Schleck only shook his head when VeloNews queried about the veracity of those reports.

“I made my comments about that. It’s a ridiculous story. It’s not the first story about me and I’m sure it’s not the last one. I am not going to comment on it more,” he said. “It’s something someone put on Facebook. Come on. Stories like that, those negative stories, I don’t concentrate on negative things. This story, I didn’t even think about it for a single day.”

‘I’m not done’

The younger of the Schleck brothers is obviously facing challenges he’s never endured before in his otherwise blessed career.

Most agree he has the most natural-born talent in the peloton. Some, however, question his ability to train and to make the necessary sacrifices required of the modern peloton.

There’s been a barrage of negativity, something that Schleck says he steers clear of.

“I don’t want to look or concentrate on the negative things,” he said. “What happened last year, how the winter was, the past results, all of that … I just concentrate on the positive, good things.”

He insisted there is light at the end of the tunnel and said he’s riding “almost pain-free.”

“I am not done,” he said emphatically about his racing future. “I know I am a step behind. I have been working a lot these months. Slowly I have been getting better. I never expected it to be easy. I couldn’t work the whole winter like I wanted to, with the injury.

“I touch wood. I am healthy now. I can ride now almost pain-free. I still have to work a lot.”

Ardennes in doubt

Simply finishing the demanding Basque Country tour would be victory enough. The weeklong race is universally hailed as one of the most difficult of the season.

Next on the radar are the Ardennes classics, where Schleck admits he is not anywhere near the form he had when he won Liège in a daring solo attack over the Roche aux Faucons in 2009. That seems like a long time ago.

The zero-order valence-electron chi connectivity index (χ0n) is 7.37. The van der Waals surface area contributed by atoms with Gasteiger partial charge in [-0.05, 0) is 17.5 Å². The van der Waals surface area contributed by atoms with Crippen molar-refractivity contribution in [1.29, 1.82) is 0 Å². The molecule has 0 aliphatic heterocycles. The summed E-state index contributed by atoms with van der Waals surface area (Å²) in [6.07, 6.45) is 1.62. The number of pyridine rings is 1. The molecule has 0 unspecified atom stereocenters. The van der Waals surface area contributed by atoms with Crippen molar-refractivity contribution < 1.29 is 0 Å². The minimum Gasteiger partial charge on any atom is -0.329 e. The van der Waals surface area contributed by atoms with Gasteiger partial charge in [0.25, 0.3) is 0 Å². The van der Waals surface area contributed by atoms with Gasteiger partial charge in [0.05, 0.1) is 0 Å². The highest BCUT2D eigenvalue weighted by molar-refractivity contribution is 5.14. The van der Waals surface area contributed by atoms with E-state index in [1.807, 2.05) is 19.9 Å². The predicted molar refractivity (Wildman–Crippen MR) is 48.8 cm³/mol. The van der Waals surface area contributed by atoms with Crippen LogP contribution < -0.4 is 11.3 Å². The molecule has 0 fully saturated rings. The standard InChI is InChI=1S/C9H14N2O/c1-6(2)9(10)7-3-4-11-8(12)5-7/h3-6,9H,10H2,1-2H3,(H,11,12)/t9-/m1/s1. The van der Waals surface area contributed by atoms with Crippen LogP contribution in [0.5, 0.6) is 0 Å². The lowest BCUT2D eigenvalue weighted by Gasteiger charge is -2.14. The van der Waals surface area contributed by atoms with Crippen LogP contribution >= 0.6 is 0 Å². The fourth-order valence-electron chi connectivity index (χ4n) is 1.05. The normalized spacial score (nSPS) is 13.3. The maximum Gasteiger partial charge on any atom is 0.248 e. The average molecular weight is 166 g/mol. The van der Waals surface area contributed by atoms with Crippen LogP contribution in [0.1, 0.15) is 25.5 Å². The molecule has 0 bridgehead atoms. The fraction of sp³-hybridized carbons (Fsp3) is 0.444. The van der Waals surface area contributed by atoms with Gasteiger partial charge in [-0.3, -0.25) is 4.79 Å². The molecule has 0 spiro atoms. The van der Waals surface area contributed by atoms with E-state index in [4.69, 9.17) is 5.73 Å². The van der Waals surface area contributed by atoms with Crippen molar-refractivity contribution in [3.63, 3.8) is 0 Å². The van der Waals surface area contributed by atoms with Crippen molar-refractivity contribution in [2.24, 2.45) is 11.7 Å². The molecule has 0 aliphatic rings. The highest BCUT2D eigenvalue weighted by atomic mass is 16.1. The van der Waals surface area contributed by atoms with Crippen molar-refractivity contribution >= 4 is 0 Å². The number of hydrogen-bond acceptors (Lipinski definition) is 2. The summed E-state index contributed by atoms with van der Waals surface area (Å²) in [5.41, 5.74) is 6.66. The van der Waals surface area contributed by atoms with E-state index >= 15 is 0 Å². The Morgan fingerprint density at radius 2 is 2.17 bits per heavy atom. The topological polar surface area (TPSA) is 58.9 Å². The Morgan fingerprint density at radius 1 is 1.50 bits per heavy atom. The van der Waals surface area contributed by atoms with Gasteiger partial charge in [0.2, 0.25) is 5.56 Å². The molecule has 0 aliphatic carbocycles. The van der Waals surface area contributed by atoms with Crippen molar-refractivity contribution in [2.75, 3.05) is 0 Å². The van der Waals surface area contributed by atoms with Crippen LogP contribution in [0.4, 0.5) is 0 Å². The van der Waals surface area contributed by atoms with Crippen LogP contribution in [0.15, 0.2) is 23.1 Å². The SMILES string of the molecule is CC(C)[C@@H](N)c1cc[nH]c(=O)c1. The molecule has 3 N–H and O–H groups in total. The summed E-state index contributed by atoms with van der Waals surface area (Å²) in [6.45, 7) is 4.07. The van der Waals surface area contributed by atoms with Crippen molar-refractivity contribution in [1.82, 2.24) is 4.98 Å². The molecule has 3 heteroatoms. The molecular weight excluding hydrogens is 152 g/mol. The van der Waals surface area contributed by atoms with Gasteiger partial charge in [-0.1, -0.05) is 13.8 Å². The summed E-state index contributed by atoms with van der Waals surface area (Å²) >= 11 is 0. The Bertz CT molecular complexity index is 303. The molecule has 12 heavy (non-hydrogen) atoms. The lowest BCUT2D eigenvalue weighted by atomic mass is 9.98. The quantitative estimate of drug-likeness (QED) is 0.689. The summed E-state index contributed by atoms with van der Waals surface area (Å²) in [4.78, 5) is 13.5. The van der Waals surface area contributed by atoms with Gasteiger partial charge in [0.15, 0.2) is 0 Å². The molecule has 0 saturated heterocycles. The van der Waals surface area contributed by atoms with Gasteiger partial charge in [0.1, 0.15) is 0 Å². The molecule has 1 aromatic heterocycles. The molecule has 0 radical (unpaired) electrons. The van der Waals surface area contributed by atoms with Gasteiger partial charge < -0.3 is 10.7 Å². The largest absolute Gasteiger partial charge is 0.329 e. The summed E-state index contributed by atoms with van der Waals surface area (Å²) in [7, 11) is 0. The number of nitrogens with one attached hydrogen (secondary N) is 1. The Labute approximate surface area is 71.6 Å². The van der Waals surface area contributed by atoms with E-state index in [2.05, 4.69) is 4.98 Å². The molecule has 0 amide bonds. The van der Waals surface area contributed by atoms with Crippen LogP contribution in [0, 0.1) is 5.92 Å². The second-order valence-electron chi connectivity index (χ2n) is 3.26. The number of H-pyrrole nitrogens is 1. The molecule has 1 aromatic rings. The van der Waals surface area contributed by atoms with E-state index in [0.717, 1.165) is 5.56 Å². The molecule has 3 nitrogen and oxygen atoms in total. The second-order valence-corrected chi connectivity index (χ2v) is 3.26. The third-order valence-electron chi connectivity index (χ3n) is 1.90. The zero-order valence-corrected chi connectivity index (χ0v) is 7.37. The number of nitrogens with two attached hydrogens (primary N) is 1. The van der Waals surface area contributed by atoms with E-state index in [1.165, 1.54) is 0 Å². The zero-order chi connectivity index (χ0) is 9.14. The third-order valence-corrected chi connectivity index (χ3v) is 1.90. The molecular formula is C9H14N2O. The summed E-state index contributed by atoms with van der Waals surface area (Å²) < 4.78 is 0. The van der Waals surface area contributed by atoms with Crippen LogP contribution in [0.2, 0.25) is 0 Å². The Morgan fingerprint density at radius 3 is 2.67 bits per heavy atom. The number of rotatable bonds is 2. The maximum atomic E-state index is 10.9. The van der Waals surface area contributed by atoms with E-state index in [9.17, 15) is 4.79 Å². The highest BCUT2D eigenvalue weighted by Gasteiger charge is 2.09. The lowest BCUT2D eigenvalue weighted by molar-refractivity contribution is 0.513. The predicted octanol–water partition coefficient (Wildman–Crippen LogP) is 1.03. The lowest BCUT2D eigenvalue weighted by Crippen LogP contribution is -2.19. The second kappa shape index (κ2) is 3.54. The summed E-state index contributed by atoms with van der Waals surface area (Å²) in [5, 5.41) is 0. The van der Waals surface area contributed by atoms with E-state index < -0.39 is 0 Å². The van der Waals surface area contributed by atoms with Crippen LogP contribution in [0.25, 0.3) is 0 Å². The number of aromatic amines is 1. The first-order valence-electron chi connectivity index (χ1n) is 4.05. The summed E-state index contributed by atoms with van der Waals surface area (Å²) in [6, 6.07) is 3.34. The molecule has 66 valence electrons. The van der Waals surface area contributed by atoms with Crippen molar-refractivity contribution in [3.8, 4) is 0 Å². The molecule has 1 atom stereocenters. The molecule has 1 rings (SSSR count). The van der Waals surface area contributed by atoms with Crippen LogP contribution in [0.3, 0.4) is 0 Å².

“I don’t know if I am going to be able to compete for the best,” Schleck said of the Ardennes. “I take it day-by-day to get the best possible shape for the classics and we’ll see how far I can go.”

After Belgium, he’s sticking to his planned schedule: Amgen Tour of California, a training camp, Tour de Suisse, and the Tour.

Schleck seems to be weathering the setbacks and frustration. The struggles over the past year have given him a new edge, something he says he wants to turn back into the bike once he’s fully healthy and strong again.

“When I am good, everybody stands behind you. When things are not going [good for] you, then you see who truly stands behind you,” he said. “I want to come back to who I was and I want to be better than I was before. There is a lot of work still to do. I have to [admit] it. I have the wind in my face. I am fighting against it.”

FILED UNDER: News / Road TAGS: / / / /

Andrew Hood

Andrew Hood

Andrew Hood cut his journalistic teeth at Colorado dailies before the web boom opened the door to European cycling in the mid-1990s. Hood has covered every Tour de France since 1996 and has been VeloNews' European correspondent since 2002.

Stay Up to Date on Everything Cycling

Subscribe to the FREE VeloNews newsletter